Aug. 3rd, 2012

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Over at Slate, Ron Rosenbaum has an interesting review of a new book on nothingness and the universe's origins. (The book in question is Jim Holt's Why Does the World Exist?). Based on what he says, the book looks well worth a read and has officially gone on my Amazon wish list. At the moment I'm too burned out from teaching summer school - which, huzzah, is done now except for the grading - to take on deep thoughts like why there's something rather than nothing or even what nothing truly is, in any prolonged fashion. So the book itself will have to wait a few books, at least.

But this review, like most reviews of philosophy books, is more than just a review of the book. It's a condensed introduction into why this topic matters, and so I think it's worth reading for that reason alone. Just what do we mean by nothing, and what counts as proof for it? It's also a nice look back at the whole Lawrence Krauss dust-up. Obviously as a philosopher I have some very strong and long-winded opinions on Krauss, but Rosenbaum did a better job of explaining just what was so wrong with Krauss's assertions than I ever could have, and in less space. So as someone sitting on her hands through that whole set of interviews, it was nice to see a response with a bit of distance.

Anyway, back to the point of this whole book review. Rosenbaum starts by pointing to Aristotle's famous question of how we get something out of nothing. He notes that it "isn't, by the way, as some who have tried to discredit it have suggested, a "religious question. It's a philosophical question. And at its heart, it's a common-sense question." I took a little bit of issue with the "not a religious question" bit, because I think it's one that's intimately and immensely important to religion, particularly to a philosophy of religion. Religious people sometimes point to the fact that without God as a kind of first cause there's no way the whole chain of one thing causing another could ever get started in any way. This is motivated by the claim that everything has a cause. Atheists naturally argue that if everything needs a cause then a God that exists would too, so saying that God causes everything eosen't really get us anywhere. On the other hand if we're going to choose something and say this one thing doesn't have a cause, why start with God and not something less unlikely, like a particular law of physics or the Higgs-Boson particle or whatever?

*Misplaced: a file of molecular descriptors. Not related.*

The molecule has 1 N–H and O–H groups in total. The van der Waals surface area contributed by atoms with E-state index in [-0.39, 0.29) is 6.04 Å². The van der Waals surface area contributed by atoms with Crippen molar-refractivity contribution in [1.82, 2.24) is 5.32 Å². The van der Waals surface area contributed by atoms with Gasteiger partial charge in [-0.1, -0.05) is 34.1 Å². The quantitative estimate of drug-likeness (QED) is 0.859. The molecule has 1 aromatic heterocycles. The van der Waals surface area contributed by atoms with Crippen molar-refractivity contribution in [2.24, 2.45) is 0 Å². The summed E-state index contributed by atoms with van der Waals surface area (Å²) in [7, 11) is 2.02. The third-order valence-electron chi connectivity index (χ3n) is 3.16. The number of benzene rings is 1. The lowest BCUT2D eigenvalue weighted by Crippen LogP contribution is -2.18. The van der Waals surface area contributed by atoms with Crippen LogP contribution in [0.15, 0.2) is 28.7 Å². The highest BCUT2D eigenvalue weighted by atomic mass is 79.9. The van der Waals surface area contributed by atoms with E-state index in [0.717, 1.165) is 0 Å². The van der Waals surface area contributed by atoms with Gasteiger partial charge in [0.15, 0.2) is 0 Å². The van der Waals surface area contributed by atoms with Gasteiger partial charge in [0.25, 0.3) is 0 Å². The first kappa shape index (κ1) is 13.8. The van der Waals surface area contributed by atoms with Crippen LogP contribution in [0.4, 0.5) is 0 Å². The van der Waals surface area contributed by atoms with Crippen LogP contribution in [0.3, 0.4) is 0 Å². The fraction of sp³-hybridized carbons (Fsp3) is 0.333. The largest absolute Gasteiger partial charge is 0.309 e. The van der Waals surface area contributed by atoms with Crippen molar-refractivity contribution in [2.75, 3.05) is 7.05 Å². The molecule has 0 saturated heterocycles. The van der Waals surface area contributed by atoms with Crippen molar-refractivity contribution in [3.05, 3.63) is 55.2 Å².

And the atheist is on to something here, so far as the argument I've laid out goes. People like Aristotle pose a harder question by finetuning the principle driving the whole problem. It's not that everything needs to have a cause, but that everything that changes needs to have a cause behind the change. (At least that's how I remember Aristotle; it's been a few years since I've read the Metaphysics where this is all laid out, so bear with me.) The Prime Mover causes change, but not by changing itself, like one moving ball striking another and causing it in turn to move. It's more like a magnet that is itself stable but attracts everything else to it. Based on that definition, I don't think it's so obvious that God (or the Prime Mover) has to be caused by something. Of course there's still the major issue of whether this first cause need look anything like the Judeo-Christian God (or any other conception of God!). And it wasn't Aristotle's position that this proved Zeus or anything of that sort actually existed, so I don't want to push him there.

But Christian theology and christian philosophy - including some of the greats of western philosophy like Augustine and Aquinas - was premised on the idea that not only was their a first agent involved in the creation of the universe, but that this Creator actually created something out of nothing. Or at least they say they do. Christians at least often speak of a God who spoke into the darkness and created the light. And even if darkness is simply the absence of light (like with Augustine's privation theory), the fact that God could speak into implies there is a something, a space even if it is a vacuum. And as Rosenbaum makes clear, this isn't what we mean by nothing at all.